Wearables developed for glucose monitoring in diabetics

23rd October 2014
Posted By : Siobhan O'Gorman

Although glucose test strips have improved the lives of millions of diabetic patients who need to monitor their blood glucose level on a regular basis, the days of high margin disposable glucose test strips may be coming to an end. This may benefit company’s developing alternative products for glucose monitoring, which do not require patients to cut themselves multiple times a day.

Seeking to reimburse less money for glucose test strips, U.S. Medicare intends to significantly push down the price and therefore margins on test strips for suppliers by as much as 70%. Other countries would expect the same pricing, therefore, this will have an impact around the world.

Abbott Diabetes’ glucose monitoring device, which will be available at the end of 2014, is a wearable device with an armband containing a sensor which pierces the skin to have contact with blood and take measurements. While other sensors last for seven days, the sensor within Abbott Diabetes’ device lasts for 14. The wearable device also removes the need for test strips and requires no calibrations. To read the data, users can use an NFC reader, which could potentially become available as an app on NFC-enabled phones.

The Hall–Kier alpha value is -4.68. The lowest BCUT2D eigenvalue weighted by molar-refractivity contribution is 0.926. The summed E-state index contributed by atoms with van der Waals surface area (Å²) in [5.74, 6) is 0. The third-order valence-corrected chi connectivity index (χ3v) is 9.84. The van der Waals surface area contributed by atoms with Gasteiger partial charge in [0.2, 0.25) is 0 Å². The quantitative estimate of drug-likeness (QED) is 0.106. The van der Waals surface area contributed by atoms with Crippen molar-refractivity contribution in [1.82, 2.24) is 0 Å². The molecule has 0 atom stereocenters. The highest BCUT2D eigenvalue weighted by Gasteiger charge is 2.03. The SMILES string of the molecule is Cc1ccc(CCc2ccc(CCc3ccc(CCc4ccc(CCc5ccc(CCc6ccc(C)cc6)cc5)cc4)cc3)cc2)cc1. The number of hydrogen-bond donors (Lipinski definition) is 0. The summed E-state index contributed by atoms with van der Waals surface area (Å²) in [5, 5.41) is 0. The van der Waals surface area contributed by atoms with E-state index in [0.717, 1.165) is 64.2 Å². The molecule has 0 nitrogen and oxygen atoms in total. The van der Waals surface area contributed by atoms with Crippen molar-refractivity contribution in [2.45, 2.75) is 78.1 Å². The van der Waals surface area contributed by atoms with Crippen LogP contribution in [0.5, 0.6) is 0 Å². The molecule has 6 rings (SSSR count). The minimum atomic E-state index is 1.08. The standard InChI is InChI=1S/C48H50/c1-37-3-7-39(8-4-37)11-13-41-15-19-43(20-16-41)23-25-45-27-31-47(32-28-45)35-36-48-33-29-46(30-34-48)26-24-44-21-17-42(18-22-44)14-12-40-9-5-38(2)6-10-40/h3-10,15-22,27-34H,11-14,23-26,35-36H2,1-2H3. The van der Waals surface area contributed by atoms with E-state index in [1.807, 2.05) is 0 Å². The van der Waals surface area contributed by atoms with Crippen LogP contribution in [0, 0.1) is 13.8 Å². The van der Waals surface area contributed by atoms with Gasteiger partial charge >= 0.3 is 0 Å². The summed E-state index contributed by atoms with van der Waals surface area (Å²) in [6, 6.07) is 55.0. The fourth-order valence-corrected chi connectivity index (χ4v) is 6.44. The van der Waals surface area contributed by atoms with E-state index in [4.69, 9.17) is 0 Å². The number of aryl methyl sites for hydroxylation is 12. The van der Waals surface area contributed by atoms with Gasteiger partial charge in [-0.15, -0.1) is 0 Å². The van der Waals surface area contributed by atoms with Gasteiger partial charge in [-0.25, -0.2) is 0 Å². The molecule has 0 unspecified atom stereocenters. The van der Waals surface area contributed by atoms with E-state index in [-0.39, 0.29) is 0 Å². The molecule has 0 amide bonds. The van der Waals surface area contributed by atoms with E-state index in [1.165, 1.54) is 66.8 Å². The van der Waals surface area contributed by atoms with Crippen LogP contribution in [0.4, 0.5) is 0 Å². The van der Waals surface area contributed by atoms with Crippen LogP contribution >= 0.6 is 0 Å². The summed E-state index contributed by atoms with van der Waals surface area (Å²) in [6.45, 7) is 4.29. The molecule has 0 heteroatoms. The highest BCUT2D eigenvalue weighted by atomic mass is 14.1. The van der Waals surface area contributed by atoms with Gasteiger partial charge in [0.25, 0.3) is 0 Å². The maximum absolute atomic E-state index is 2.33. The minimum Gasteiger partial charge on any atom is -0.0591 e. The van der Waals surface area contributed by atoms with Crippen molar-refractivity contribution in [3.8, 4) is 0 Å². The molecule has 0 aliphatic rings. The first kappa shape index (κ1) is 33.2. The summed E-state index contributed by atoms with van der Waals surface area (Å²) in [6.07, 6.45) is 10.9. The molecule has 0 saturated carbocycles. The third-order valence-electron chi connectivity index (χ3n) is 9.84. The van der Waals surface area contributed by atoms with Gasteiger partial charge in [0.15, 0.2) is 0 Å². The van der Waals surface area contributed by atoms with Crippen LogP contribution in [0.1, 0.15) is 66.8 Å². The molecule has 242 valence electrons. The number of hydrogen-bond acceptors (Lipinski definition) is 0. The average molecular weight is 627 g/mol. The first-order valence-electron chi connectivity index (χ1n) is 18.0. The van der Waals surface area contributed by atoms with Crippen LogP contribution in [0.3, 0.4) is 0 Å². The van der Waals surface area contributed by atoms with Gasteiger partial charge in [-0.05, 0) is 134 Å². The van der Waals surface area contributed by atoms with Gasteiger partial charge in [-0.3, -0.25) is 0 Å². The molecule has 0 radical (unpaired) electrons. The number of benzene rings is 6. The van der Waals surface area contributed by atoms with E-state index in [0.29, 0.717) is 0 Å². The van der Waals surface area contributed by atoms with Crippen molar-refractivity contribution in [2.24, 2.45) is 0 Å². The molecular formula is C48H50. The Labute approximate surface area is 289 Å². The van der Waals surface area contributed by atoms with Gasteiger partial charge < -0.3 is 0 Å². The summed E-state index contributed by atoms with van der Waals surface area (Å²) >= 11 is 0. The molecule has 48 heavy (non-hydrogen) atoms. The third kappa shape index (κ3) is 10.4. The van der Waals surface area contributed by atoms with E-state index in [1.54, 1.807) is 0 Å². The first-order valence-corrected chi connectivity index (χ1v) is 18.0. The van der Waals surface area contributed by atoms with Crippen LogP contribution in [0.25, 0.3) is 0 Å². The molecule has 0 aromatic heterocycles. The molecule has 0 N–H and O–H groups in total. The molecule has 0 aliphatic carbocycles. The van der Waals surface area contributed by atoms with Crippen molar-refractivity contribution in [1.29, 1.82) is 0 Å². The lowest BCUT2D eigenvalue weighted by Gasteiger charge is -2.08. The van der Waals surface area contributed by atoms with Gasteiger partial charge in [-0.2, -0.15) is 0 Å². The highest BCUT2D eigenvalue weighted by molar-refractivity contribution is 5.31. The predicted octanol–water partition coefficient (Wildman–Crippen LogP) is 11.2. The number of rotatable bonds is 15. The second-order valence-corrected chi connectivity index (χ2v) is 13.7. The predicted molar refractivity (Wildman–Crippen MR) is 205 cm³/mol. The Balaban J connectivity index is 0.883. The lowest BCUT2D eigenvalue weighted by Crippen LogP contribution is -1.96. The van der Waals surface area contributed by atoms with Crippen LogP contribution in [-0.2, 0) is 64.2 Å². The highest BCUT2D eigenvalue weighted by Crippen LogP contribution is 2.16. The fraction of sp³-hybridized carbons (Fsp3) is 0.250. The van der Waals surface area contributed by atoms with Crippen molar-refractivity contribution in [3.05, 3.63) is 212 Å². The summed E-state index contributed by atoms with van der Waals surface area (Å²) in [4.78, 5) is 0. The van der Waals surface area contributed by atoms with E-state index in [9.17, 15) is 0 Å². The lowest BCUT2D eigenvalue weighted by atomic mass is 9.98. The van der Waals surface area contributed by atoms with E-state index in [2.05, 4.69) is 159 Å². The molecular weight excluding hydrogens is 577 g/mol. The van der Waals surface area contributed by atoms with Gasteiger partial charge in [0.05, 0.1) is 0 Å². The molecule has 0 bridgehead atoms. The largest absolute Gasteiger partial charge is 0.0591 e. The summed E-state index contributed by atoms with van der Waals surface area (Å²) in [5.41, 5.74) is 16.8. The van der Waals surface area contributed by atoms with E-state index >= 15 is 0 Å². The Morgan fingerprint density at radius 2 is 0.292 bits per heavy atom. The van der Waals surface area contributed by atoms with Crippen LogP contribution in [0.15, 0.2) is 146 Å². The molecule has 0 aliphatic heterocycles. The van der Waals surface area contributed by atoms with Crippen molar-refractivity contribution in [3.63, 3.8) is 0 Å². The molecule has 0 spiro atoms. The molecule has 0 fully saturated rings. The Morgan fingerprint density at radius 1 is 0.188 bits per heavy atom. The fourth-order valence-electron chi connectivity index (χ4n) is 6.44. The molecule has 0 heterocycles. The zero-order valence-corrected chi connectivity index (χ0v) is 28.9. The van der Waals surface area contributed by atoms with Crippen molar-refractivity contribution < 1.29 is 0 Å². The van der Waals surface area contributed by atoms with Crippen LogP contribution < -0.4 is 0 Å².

A smart contact lens designed to help diabetics monitor their glucose levels has also been developed by Google. The lens, which has been licensed to Novartis, uses a wireless chip and miniaturised glucose sensors embedded between two layers of soft contact lens material. An RFID capability enables the power and data transfer.

However, alternative products for glucose monitoring which are currently on the market have been relatively unsuccessful as they are not eligible for reimbursement from healthcare authorities. IDTechEx believes that until these products become approved for reimbursement, they will be targeted at those willing to pay a premium price for the convenience of not having to draw blood multiple times each day.

Further information can be found in IDTechEx’s 'Printed and Flexible Sensors 2014-2024' report.

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